Sunday, January 9, 2011

Prophecy as Post-modern Adventure

I enjoyed a new novel over Christmas Break.

It isn't an easy read but one that enchanted me.

The novel is broken into eight books with a prologue and epilogue and centers on the ruminations of JohnThomas Didymus who operates as hero and pseudonymous author.

It begins with the hero's stay in a mental hospital travels through an alternative Christian resurrection story down to various theories on the unification of reality and finally lands on an apocalyptic first-person perspective wrought with subjective meaning.

The novel reads like post-modern scripture and renders an implicit argument to the effect that deep religious certainty is best held within advanced autism and solipsism.

The choice of the author (who shall remain nameless here but for disclosure's sake is a colleague and friend) to attribute the authorship to his hero is an essential creative device in amplifying the novel's theme.

The theme is best stated by the author in Book 5 "The Temptations",
"Life and existence are a riddle
But a good riddle
Is a good fiddle
You may want to play to any tune which suits your fancy."
The nature of religious conviction is exposed as the hero journeys by way of religious epiphany towards ontological certainty. Didymus embodies hints of St. Paul in his sense of glorified persecution, Mohammad and Joseph Smith in their revelatory convictions and St. John of Patmos in his yearning apocalyptic.

There is even a hint to the technical Christian philosophy of men like Alvin Plantinga or Richard Swinburne and New Age theoretician Deepak Chopra in the author/hero's insistence that his scientific scholarship while non-falsifiable remains valid due to its inner conviction to its personal meaning. Our hero/author explains while speaking of himself as both observer and reporter,
"He lived dangerously on the edge of mental chaos at which he was free to expand unlimitedly beyond mere synthesis; explore new conceptual approaches to old problems, armed with a magicians hat which imposed no binding pre-conditions of logic in the divergence of his mind to infinity."
Men like Swinburne and Plantinga misuse the mathematics of Bayesian theory to argue from probability the likelihood of miracles without giving assent to the necessary zero-probability of miraculous priors. Chopra speaks of Quantum events as if small-scale physics is related to the numinous feelings he packages. "Confessions of God" uses the musings of its hero to contextualize the category of serious modern theologies and exposes them all as a complicated self-deference.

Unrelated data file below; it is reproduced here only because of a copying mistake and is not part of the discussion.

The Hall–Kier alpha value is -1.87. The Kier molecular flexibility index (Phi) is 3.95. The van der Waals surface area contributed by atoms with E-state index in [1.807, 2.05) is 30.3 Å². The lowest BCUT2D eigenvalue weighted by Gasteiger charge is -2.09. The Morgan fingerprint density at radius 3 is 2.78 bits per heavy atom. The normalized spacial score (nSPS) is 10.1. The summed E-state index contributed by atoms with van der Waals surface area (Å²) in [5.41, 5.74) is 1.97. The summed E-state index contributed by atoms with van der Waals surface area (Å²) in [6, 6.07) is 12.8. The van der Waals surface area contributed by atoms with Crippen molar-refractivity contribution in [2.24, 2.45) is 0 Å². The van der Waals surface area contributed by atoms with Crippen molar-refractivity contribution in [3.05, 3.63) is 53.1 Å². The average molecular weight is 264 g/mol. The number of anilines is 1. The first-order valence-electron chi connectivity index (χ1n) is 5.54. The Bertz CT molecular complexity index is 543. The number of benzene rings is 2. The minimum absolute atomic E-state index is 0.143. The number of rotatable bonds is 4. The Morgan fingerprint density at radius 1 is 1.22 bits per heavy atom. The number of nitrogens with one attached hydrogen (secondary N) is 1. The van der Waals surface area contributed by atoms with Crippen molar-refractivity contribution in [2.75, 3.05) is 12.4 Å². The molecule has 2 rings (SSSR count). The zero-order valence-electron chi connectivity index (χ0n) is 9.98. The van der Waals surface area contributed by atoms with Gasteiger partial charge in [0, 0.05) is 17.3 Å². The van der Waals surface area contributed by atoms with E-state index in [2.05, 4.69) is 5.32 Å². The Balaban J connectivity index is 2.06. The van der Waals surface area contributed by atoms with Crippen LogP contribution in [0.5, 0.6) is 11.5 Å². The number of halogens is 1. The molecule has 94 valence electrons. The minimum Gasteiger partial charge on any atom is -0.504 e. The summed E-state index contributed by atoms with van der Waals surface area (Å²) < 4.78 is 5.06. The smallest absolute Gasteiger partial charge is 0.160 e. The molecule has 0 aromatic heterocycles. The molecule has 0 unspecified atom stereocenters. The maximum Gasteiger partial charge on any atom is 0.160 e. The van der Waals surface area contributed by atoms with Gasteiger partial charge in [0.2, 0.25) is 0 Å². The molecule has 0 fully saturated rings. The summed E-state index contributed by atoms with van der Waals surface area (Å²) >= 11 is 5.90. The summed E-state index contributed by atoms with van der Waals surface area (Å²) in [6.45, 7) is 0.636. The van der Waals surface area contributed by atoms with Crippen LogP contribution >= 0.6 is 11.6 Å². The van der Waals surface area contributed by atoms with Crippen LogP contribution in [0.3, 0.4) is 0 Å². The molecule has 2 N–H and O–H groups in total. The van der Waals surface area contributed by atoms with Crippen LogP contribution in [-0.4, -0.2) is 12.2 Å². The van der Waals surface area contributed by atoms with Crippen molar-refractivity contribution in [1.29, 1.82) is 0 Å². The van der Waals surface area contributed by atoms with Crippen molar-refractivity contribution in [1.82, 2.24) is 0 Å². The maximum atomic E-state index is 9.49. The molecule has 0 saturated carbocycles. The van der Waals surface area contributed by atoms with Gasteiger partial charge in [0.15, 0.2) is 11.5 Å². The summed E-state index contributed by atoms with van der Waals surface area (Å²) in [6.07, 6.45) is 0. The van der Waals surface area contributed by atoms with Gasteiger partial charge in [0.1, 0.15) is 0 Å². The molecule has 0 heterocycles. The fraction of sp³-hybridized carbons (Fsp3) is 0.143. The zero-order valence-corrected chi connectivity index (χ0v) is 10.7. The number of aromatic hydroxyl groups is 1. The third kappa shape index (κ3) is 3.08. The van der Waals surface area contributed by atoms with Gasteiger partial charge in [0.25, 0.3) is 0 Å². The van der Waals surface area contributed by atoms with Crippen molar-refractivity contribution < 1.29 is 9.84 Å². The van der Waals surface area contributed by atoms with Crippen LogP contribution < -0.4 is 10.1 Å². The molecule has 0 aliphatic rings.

I enjoyed this book and if you are given to choose fantastic entertainments that conceal their ideological arguments in technical craftsmanship like David Foster Wallace's "Infinite Jest"; the magical realism of Salman Rushdie; or the films of Darren Aronofsky then I think you will enjoy this book too.

Strong recommendations for "Confessions of God" as an intelligent expose on how religious certainty begins and ends with self-centered conviction.


LadyAtheist said...

As the child of a schizophrenic who married my step-father, whose MS resulted in schizoprhenia-like symptoms and whose brother became schizophrenic about 10 years ago... I think I'll pass.

...though you had me going with it beginning in a psych ward. I was expecting more L. Ron than Paul, with that starter.

LadyAtheist said...

err my mom married my stepfather, not me. heh I'm not crazy just tired!

Chuck O'Connor said...


I don't know enough about L. Ron to use him as a reference but want to learn more (I read a very creepy article on Tom Cruise recently and realize I know nothing of Scientology). Do you have any books worth checking out that covers the Thetan Theology?

Anonymous said...

Sounds interesting Chuck. Have you read "God is Dead" by Ron Currie, Jr.? .."God has inhabited the mortal body of a young woman in the Sudan. When she is killed, he dies along with her. Faced with the hard proof that there is no supreme being in charge, the world is irrevocably transformed."..
I enjoyed it quite a bit.

All the best
Mrs. N